Dr. Hankenson works at the interface of basic and clinical research, encompassing what is commonly referred to as “translational research”. The primary goal of his research is to utilize basic science discoveries to inform new clinical treatments for orthopaedic regenerative medicine. In this respect, his laboratory integrates cutting-edge cell and molecular biological techniques with system-wide studies in animal models, particularly mice, to interrogate the most relevant questions in bone biology. His laboratory is particularly focused on understanding how a unique adult stem cell, the mesenchymal stem cell, differentiates to become either cartilage forming chondrocytes or bone forming osteoblasts. His laboratory collaborates with both basic scientists (biologists, engineers, computational biologists, and geneticists) and clinician-scientists (dentists, physicians, and veterinarians) at the University and around the globe.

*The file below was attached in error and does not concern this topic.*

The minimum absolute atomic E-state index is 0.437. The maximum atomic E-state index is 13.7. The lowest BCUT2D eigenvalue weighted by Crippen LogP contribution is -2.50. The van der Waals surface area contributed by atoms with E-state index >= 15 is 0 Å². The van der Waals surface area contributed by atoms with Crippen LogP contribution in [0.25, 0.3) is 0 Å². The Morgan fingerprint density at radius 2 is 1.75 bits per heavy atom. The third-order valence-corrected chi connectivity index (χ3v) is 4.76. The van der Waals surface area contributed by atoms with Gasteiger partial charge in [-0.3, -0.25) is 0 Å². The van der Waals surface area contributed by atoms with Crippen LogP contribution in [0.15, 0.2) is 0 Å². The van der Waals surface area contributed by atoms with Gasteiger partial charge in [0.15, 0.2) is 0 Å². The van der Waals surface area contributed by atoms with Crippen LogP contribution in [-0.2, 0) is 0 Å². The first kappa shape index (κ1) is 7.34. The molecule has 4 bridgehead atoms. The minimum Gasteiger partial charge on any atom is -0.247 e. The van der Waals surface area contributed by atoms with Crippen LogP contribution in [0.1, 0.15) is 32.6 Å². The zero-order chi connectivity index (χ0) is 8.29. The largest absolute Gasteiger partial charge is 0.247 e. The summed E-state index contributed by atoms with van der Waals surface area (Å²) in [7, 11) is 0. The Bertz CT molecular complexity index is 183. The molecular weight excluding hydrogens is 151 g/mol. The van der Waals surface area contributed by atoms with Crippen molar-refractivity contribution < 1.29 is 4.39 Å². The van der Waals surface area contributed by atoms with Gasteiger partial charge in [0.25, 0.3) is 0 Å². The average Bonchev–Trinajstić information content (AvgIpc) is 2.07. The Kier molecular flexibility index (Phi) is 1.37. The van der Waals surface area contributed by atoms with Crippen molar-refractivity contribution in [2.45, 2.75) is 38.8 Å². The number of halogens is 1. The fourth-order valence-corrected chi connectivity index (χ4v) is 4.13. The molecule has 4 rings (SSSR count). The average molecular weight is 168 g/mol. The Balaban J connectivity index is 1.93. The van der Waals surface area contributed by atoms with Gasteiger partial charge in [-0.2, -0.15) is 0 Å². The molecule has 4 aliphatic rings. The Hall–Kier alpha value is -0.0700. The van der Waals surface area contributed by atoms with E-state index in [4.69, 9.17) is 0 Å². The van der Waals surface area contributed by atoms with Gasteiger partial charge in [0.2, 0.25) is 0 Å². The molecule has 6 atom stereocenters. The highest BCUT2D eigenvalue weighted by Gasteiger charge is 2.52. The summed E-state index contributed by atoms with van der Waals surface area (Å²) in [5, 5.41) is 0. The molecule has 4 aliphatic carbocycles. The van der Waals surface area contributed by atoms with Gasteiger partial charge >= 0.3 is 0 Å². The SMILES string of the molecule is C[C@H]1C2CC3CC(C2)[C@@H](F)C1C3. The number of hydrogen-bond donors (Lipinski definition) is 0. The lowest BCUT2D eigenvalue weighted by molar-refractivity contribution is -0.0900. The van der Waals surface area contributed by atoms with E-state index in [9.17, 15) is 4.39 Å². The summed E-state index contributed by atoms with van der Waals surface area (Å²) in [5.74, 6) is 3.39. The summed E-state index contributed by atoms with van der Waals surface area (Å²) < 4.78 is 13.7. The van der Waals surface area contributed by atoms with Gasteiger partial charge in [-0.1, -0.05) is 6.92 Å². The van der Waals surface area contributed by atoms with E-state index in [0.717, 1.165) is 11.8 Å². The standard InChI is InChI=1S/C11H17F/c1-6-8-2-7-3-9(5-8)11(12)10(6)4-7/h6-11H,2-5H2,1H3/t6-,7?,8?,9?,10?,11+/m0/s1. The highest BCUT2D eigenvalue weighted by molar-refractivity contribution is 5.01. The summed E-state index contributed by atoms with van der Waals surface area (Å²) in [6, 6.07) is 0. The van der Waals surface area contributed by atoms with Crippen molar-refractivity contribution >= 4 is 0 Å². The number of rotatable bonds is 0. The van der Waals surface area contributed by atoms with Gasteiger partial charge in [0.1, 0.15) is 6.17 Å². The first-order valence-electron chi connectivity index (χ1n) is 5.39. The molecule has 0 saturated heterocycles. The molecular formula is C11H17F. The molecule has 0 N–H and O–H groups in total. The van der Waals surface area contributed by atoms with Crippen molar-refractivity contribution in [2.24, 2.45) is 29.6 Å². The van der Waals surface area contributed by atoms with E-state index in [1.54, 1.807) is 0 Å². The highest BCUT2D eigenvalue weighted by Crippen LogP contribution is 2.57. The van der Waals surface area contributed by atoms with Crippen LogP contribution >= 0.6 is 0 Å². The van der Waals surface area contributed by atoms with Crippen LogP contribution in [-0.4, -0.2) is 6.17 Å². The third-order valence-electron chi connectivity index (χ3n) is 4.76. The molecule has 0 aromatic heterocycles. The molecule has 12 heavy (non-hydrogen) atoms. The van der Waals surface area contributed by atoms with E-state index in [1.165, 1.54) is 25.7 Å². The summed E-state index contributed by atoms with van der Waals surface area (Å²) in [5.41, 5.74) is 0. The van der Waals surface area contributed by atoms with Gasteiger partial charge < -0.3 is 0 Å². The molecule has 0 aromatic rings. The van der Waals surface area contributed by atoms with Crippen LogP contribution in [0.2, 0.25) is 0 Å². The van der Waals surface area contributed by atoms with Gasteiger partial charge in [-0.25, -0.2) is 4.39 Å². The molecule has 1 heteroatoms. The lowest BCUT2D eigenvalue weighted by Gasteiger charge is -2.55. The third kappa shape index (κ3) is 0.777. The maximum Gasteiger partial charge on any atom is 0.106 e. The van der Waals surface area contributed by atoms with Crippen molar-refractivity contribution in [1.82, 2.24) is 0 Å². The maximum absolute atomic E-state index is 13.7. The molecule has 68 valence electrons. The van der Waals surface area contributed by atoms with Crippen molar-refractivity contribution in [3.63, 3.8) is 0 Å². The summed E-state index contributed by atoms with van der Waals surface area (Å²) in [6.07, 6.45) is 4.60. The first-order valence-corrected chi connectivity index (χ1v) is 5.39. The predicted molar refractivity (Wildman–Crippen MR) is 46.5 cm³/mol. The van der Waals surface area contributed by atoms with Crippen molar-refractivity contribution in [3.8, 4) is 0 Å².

Dr. Hankenson received his DVM (veterinary degree) from the University of Illinois (1992), an MS from Purdue University (1997) and his PhD from the University of Washington, Department of Biochemistry (2001). A former equine veterinarian, he began his independent research career at the University of Michigan in 2002. In 2006 he moved to the University of Pennsylvania, School of Veterinary Medicine, where he was the inaugural holder of the Dean W. Richardson Chair for Equine Disease Research. He returned to Michigan to join the Department of Orthopaedic Surgery and the Orthopaedic Research Laboratories in 2017 as a Professor of Orthopaedic Surgery. Dr. Hankenson is an American Society for Bone and Mineral Research (ASBMR) Young Investigator award winner (2002), received a John Haddad Fellowship from the ASBMR (2003), and in 2008 was the first veterinarian awarded the Fuller Albright award by the ASBMR. He is a past-president of Advances in Mineral Metabolism (AIMM) and is currently elected to the presidential line of the Orthopaedic Research Society (ORS), and in 2023 will assume the presidency of the ORS.